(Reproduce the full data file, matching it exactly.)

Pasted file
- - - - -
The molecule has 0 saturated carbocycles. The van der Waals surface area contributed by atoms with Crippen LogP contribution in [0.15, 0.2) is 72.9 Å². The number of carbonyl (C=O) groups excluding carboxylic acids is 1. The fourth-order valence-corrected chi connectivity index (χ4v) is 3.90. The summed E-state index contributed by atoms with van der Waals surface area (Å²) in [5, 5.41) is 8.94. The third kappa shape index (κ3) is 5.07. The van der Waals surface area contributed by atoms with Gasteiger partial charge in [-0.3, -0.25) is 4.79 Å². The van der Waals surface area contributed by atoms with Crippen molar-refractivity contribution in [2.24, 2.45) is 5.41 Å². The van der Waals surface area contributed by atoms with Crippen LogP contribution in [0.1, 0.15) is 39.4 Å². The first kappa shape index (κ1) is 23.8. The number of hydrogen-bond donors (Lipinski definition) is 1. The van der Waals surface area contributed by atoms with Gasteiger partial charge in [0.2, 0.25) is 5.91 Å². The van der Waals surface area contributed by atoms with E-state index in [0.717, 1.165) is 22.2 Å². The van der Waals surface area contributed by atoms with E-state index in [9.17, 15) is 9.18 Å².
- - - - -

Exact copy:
The molecule has 0 saturated carbocycles. The van der Waals surface area contributed by atoms with Crippen LogP contribution in [0.15, 0.2) is 72.9 Å². The number of carbonyl (C=O) groups excluding carboxylic acids is 1. The fourth-order valence-corrected chi connectivity index (χ4v) is 3.90. The summed E-state index contributed by atoms with van der Waals surface area (Å²) in [5, 5.41) is 8.94. The third kappa shape index (κ3) is 5.07. The van der Waals surface area contributed by atoms with Gasteiger partial charge in [-0.3, -0.25) is 4.79 Å². The van der Waals surface area contributed by atoms with Crippen molar-refractivity contribution in [2.24, 2.45) is 5.41 Å². The van der Waals surface area contributed by atoms with Crippen LogP contribution in [0.1, 0.15) is 39.4 Å². The first kappa shape index (κ1) is 23.8. The number of hydrogen-bond donors (Lipinski definition) is 1. The van der Waals surface area contributed by atoms with Gasteiger partial charge in [0.2, 0.25) is 5.91 Å². The van der Waals surface area contributed by atoms with E-state index in [0.717, 1.165) is 22.2 Å². The van der Waals surface area contributed by atoms with E-state index in [9.17, 15) is 9.18 Å².